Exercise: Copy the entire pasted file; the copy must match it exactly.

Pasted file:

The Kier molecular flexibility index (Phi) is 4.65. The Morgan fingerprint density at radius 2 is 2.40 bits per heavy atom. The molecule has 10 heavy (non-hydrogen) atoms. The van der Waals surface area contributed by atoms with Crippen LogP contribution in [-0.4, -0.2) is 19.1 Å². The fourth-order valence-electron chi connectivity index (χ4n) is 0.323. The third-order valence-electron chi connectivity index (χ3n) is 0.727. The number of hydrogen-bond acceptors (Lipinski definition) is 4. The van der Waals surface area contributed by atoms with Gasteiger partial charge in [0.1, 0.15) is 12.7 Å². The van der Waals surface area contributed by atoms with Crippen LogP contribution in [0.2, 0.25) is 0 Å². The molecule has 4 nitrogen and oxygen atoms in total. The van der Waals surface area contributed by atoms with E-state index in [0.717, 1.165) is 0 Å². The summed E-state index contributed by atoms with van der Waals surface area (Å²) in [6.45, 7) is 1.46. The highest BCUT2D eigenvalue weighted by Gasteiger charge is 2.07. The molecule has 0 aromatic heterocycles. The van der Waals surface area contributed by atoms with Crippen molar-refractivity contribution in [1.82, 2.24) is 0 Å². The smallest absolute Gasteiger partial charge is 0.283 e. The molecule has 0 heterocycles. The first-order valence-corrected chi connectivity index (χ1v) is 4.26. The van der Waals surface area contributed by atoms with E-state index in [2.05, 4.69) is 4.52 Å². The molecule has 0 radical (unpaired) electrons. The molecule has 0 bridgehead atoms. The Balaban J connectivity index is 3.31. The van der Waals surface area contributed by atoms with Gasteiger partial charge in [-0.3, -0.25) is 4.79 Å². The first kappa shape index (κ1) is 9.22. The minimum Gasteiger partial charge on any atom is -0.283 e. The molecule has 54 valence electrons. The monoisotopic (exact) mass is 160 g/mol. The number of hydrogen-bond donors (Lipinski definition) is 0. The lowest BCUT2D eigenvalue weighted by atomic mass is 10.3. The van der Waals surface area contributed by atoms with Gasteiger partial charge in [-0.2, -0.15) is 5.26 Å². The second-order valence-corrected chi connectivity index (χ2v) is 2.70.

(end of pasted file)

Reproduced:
The Kier molecular flexibility index (Phi) is 4.65. The Morgan fingerprint density at radius 2 is 2.40 bits per heavy atom. The molecule has 10 heavy (non-hydrogen) atoms. The van der Waals surface area contributed by atoms with Crippen LogP contribution in [-0.4, -0.2) is 19.1 Å². The fourth-order valence-electron chi connectivity index (χ4n) is 0.323. The third-order valence-electron chi connectivity index (χ3n) is 0.727. The number of hydrogen-bond acceptors (Lipinski definition) is 4. The van der Waals surface area contributed by atoms with Gasteiger partial charge in [0.1, 0.15) is 12.7 Å². The van der Waals surface area contributed by atoms with Crippen LogP contribution in [0.2, 0.25) is 0 Å². The molecule has 4 nitrogen and oxygen atoms in total. The van der Waals surface area contributed by atoms with E-state index in [0.717, 1.165) is 0 Å². The summed E-state index contributed by atoms with van der Waals surface area (Å²) in [6.45, 7) is 1.46. The highest BCUT2D eigenvalue weighted by Gasteiger charge is 2.07. The molecule has 0 aromatic heterocycles. The van der Waals surface area contributed by atoms with Crippen molar-refractivity contribution in [1.82, 2.24) is 0 Å². The smallest absolute Gasteiger partial charge is 0.283 e. The molecule has 0 heterocycles. The first-order valence-corrected chi connectivity index (χ1v) is 4.26. The van der Waals surface area contributed by atoms with E-state index in [2.05, 4.69) is 4.52 Å². The molecule has 0 radical (unpaired) electrons. The molecule has 0 bridgehead atoms. The Balaban J connectivity index is 3.31. The van der Waals surface area contributed by atoms with Gasteiger partial charge in [-0.3, -0.25) is 4.79 Å². The first kappa shape index (κ1) is 9.22. The minimum Gasteiger partial charge on any atom is -0.283 e. The molecule has 54 valence electrons. The monoisotopic (exact) mass is 160 g/mol. The number of hydrogen-bond donors (Lipinski definition) is 0. The lowest BCUT2D eigenvalue weighted by atomic mass is 10.3. The van der Waals surface area contributed by atoms with Gasteiger partial charge in [-0.2, -0.15) is 5.26 Å². The second-order valence-corrected chi connectivity index (χ2v) is 2.70.